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How to clean a climbing rope: essential kit care

Close up of chalky hands tying a climbing rope in a knot
Between rubbing up against the rock, your chalky hands and the murky inside of your backpack, your climbing rope is bound to become grimey over time (Image credit: Ken Redding)

Whether you’re cleaning your hiking boots after a muddy tramp or washing your tent after a long summer, keeping your outdoor gear clean makes sure it functions well, and perhaps nowhere is this more true – or important – than with your climbing rope. You want your rope to be in optimal condition at all times since your life depends on it when you’re hanging off a cliff, so knowing how to clean a climbing rope should be an essential part of your climbing kit care. 

Why do you need to clean your climbing rope? 

A climber beginning his descent

When dirt builds up, it can make your rope stiffen up, which impacts its performance and your safety (Image credit: Ascent Xmedia)

Between rubbing up against the rock, your chalky hands and the murky inside of your backpack, your climbing rope is bound to become grimey over time. When this dirt builds up, it can make your rope stiffen up, which impacts its performance and your safety. A clean rope will perform better and last longer, which as you know is a priority for any pricey piece of kit. 

When should you clean your climbing rope? 

Close up of a climber's hands belaying partner

If you’ve noticed that your hands are black after handling your rope, it’s time to give it a clean (Image credit: Aaron Black)

If you’ve noticed that your hands are black after handling your rope, it’s time to give it a clean. Though there are some that say that your climbing rope can be machine washed, we find that hand washing your rope is actually less time consuming and if done properly, less likely to cause damage to your rope.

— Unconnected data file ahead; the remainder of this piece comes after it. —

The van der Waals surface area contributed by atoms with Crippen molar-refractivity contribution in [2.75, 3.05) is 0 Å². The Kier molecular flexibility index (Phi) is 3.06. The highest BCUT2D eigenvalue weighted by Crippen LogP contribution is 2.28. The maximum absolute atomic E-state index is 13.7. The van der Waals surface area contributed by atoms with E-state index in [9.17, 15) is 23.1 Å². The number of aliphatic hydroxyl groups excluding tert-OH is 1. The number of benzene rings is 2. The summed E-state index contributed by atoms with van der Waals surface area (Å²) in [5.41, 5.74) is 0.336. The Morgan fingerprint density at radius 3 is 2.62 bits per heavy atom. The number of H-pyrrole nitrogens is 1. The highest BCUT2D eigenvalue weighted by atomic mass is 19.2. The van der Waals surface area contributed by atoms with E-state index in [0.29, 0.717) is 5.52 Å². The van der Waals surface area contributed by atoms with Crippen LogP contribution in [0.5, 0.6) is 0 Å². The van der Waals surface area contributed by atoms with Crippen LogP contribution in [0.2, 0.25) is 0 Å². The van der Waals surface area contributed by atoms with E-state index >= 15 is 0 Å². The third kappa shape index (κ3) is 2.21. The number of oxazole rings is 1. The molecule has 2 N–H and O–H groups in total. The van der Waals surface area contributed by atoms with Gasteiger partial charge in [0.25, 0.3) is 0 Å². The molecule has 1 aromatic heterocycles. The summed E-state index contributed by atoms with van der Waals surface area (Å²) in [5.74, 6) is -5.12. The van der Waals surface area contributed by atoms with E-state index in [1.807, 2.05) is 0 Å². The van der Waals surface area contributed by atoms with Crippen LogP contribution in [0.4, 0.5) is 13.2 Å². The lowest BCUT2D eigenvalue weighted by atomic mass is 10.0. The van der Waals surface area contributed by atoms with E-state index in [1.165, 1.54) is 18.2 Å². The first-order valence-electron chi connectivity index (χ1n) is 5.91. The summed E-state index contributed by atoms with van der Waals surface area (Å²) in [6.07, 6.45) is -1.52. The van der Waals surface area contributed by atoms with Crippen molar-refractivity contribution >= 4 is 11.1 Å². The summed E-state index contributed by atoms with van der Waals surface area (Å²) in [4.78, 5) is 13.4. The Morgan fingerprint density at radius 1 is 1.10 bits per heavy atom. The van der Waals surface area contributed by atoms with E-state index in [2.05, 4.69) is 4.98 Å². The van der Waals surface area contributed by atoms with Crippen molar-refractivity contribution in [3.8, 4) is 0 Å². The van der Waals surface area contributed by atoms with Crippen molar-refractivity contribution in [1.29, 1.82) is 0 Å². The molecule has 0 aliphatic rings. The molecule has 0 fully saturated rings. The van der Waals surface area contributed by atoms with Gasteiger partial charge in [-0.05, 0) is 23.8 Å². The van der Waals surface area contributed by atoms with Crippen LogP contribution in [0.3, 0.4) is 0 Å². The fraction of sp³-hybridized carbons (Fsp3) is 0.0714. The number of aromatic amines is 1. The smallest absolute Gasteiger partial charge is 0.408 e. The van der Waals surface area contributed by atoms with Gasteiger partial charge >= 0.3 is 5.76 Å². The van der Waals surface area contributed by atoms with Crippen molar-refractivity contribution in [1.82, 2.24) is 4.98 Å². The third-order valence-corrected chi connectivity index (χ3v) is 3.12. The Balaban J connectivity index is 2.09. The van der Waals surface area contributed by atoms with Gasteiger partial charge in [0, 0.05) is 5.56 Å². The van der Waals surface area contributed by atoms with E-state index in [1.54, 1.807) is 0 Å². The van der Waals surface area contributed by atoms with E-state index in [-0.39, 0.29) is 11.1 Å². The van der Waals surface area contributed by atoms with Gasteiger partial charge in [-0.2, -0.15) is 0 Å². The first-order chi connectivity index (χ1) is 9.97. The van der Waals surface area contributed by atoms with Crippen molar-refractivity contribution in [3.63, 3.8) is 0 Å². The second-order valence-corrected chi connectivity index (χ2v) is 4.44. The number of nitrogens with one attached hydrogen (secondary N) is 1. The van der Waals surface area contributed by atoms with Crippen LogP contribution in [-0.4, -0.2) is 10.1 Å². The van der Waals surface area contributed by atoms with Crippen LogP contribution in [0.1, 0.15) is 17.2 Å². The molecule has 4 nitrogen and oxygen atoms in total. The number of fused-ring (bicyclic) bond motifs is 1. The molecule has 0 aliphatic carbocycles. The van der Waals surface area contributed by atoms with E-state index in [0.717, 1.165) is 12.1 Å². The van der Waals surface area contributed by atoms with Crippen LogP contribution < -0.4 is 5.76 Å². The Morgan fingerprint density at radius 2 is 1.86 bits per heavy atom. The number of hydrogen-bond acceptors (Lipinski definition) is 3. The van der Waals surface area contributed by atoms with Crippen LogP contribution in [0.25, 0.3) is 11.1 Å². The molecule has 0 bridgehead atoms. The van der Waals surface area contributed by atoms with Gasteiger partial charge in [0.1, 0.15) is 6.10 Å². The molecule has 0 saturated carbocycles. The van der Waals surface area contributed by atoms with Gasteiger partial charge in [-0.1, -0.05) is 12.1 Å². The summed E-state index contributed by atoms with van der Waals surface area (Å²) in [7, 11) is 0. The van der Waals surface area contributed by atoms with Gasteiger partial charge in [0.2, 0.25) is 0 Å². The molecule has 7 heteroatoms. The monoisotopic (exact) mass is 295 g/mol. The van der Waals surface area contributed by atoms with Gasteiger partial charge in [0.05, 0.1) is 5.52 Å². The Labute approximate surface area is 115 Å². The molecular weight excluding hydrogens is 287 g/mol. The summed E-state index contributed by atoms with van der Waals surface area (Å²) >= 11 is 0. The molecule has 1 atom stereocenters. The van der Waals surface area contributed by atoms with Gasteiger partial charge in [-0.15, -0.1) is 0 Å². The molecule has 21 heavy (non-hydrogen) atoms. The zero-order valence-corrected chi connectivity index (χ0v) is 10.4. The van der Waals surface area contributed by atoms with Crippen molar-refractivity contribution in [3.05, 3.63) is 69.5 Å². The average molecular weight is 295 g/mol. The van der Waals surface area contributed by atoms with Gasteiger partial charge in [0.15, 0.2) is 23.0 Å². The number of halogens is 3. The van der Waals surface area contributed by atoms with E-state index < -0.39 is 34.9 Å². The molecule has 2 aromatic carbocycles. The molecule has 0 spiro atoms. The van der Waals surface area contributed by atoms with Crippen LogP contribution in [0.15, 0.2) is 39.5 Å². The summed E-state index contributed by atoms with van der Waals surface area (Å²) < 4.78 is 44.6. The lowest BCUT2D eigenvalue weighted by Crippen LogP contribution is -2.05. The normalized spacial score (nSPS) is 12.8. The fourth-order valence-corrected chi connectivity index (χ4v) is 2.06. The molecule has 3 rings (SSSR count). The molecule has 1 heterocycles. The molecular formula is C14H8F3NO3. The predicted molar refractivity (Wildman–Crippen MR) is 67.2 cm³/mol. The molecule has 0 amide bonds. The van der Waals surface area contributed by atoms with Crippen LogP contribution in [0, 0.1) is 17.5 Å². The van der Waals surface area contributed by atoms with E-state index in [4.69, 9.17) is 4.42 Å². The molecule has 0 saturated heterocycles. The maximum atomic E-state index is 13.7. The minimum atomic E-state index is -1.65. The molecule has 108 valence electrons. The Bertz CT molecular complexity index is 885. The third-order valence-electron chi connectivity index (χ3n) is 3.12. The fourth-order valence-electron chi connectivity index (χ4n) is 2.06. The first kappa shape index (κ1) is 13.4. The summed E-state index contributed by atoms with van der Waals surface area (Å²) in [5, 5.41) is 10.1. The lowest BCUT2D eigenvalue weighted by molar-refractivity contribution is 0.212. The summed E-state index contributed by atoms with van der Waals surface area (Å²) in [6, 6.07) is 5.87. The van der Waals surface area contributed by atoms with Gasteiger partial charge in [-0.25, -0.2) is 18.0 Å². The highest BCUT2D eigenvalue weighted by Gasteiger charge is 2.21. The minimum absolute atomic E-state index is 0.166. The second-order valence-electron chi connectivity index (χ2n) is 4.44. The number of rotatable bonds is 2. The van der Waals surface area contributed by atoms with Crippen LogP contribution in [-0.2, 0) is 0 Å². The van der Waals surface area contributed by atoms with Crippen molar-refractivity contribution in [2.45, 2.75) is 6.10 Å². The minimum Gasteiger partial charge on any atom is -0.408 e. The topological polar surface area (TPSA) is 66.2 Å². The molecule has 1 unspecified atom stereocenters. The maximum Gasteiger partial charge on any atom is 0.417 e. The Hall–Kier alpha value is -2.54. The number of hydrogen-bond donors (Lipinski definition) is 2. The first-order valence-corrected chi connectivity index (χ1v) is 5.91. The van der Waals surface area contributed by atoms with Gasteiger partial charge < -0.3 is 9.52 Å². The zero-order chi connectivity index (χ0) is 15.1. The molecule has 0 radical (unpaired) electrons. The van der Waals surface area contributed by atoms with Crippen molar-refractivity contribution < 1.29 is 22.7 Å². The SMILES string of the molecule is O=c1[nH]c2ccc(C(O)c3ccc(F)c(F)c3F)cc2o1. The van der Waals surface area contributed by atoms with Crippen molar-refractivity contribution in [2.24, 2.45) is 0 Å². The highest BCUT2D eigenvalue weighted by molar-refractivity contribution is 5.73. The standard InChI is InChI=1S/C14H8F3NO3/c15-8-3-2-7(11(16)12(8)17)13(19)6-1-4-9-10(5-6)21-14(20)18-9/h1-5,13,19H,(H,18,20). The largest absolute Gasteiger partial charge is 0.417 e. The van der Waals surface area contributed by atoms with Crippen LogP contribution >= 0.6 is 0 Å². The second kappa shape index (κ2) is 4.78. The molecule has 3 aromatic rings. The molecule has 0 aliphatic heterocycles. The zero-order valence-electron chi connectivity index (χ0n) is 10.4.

How to clean a climbing rope 

A climber stands with his rope over his shoulder and mountains in the background

A clean rope will perform better and last longer, which as you know is a priority for any pricey piece of kit (Image credit: Buena Vista Images)

Naturally, you want to make sure you don’t inflict any damage to your rope when you clean it, so if you do decide to go for the machine wash option, we recommend that you follow the rope maker’s guidance to a T. 

For a safer approach, here we outline how to hand wash your climbing rope. All you need is some warm water and a large tub, and you may optionally choose to use a cleaner specifically designed for climbing ropes, however this is not essential. Never use soap or regular detergent as this may damage your climbing rope. You may also be interested in our guide to how to clean rock climbing shoes

1. Prepare the tub 

Fill your bathtub or a large sink with warm (not hot) water. If you’re using rope cleaner, add it according to the instructions on the bottle. 

2. Clean the climbing rope 

Place the entire rope in the water and swish it around. Pull the rope through your hands to encourage the dirt and grime to loosen. You can also inspect your rope for any fraying or damage here. Depending on how much use your rope has had, the water may become quite dirty and you may need to repeat this step several times. 

3. Rinse the climbing rope 

If you use a rope cleaner, you’ll want to empty the tub, refill it with clean water and give the rope a good rinse. If you’re not using rope cleaner, perform these same steps until the water runs clear then consider your rope both clean and rinsed.  

4. Dry the climbing rope 

Once the rope is rinsed clean, flake it out on a towel on a flat surface or hang it over a clothes horse or shower rod to dry. Make sure it is away from direct sunlight and ensure it is completely dry before packing it away for your next climbing day. 

Julia Clarke

Julia Clarke is a staff writer for Adventure.com and the author of the book Restorative Yoga for Beginners. She loves to explore mountains on foot, bike, skis and belay and then recover on the the yoga mat. Julia graduated with a degree in journalism in 2004 and spent eight years working as a radio presenter in Kansas City, Vermont, Boston and New York City before discovering the joys of the Rocky Mountains. She then detoured west to Colorado and enjoyed 11 years teaching yoga in Vail before returning to her hometown of Glasgow, Scotland in 2020 to focus on family and writing.